All these are available for use in ZigiOps, but if someone wants to define their own custom RegEx this is possible, too, through the “Pattern” expression.
This way we make it easy and user friendly, but we also provide the freedom to the advanced users to write their own expressions if they want to.
Using RegEx in ZigiOps
Here is how we can define a RegEx or a “Pattern” expression in ZigiOps.
First, we need to give it a name – for example “testregex”. Then we need to choose a source field which we will take the data from – for example “Summary”. After that, we can write different RegEx patterns with the specific syntaxis for that purpose.
In ZigiOps we can use all types of RegEx syntaxis. Our pattern can be anything we need for our purpose or use case. For example “.*” would search everything.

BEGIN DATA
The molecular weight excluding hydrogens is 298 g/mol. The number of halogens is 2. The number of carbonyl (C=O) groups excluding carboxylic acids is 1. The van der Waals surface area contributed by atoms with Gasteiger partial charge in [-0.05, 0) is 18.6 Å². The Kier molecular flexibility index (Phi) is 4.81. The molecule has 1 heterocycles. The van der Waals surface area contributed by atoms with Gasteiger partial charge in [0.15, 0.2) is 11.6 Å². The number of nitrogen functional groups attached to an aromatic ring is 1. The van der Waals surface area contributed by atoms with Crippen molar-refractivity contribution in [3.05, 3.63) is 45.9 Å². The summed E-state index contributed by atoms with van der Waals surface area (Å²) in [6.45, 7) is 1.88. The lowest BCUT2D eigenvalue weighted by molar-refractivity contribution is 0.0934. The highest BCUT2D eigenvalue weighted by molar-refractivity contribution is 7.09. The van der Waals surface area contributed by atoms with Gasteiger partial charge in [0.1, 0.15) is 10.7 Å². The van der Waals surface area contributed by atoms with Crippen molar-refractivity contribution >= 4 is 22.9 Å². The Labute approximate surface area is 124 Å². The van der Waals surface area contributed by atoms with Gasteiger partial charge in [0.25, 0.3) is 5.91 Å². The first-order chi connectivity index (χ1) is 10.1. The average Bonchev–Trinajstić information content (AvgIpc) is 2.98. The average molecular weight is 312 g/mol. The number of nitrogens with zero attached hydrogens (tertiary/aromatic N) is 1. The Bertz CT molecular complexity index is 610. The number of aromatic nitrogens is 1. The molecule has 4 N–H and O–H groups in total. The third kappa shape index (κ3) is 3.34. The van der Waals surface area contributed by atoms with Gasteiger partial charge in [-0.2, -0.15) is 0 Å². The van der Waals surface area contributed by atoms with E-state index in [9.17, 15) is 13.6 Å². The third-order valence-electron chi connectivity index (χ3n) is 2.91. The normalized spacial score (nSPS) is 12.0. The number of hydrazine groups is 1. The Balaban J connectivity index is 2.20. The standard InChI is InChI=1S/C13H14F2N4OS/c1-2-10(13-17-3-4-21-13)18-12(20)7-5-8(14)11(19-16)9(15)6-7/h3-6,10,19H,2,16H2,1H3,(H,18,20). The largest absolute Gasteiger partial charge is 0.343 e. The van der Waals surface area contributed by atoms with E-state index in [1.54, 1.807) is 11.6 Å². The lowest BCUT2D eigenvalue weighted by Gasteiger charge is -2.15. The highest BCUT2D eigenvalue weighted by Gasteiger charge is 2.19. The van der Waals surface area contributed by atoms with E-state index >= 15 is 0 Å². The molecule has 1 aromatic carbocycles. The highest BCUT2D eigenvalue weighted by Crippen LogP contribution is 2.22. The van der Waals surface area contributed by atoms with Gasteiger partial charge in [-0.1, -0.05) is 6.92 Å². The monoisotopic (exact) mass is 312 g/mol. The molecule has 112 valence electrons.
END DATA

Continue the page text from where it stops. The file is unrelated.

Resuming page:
RegEx is also used to match a certain type of structure in the text, for example an IP address. The IP address always consists of 4 numbers with dots between them. There are also other validations (they cannot be bigger than 255, etc.), but for the example we can use a pattern that matches “numbers, dot, numbers, dot, numbers, dot, numbers”. This is a RegEx pattern that we often use and it looks like this:
It checks if a given field matches the syntaxis for an IP address. The vertical bar means “or”, and then we get the first word or some type of special character. The idea of this specific RegEx is to extract either IP or the first word from a given field. This is used mostly when we want to extract topology, and more specifically hosts. The different systems usually provide a host name, but this host name could be in different formats. It could be an IP or a short host, or an FQDN (Fully Qualified Domain Name).